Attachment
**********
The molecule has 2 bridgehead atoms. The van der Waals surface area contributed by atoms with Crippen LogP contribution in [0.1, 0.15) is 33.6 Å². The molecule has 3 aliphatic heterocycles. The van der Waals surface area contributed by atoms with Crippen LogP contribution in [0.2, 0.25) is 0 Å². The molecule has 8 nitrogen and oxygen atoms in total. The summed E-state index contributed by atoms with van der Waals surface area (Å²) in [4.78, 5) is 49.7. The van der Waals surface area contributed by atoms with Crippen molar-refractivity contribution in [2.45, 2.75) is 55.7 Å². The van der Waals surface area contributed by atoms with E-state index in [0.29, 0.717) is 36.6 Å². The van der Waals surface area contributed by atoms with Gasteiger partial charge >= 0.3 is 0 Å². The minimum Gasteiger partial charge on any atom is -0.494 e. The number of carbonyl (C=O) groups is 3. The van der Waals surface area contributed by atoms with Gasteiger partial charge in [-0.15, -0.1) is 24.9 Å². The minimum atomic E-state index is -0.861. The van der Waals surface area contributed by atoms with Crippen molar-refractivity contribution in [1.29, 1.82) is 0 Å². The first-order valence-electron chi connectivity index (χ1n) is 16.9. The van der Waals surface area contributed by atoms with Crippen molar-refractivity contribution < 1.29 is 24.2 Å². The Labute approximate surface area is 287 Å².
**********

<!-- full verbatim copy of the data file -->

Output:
The molecule has 2 bridgehead atoms. The van der Waals surface area contributed by atoms with Crippen LogP contribution in [0.1, 0.15) is 33.6 Å². The molecule has 3 aliphatic heterocycles. The van der Waals surface area contributed by atoms with Crippen LogP contribution in [0.2, 0.25) is 0 Å². The molecule has 8 nitrogen and oxygen atoms in total. The summed E-state index contributed by atoms with van der Waals surface area (Å²) in [4.78, 5) is 49.7. The van der Waals surface area contributed by atoms with Crippen molar-refractivity contribution in [2.45, 2.75) is 55.7 Å². The van der Waals surface area contributed by atoms with E-state index in [0.29, 0.717) is 36.6 Å². The van der Waals surface area contributed by atoms with Gasteiger partial charge >= 0.3 is 0 Å². The minimum Gasteiger partial charge on any atom is -0.494 e. The number of carbonyl (C=O) groups is 3. The van der Waals surface area contributed by atoms with Gasteiger partial charge in [-0.15, -0.1) is 24.9 Å². The minimum atomic E-state index is -0.861. The van der Waals surface area contributed by atoms with Crippen molar-refractivity contribution in [1.29, 1.82) is 0 Å². The first-order valence-electron chi connectivity index (χ1n) is 16.9. The van der Waals surface area contributed by atoms with Crippen molar-refractivity contribution < 1.29 is 24.2 Å². The Labute approximate surface area is 287 Å².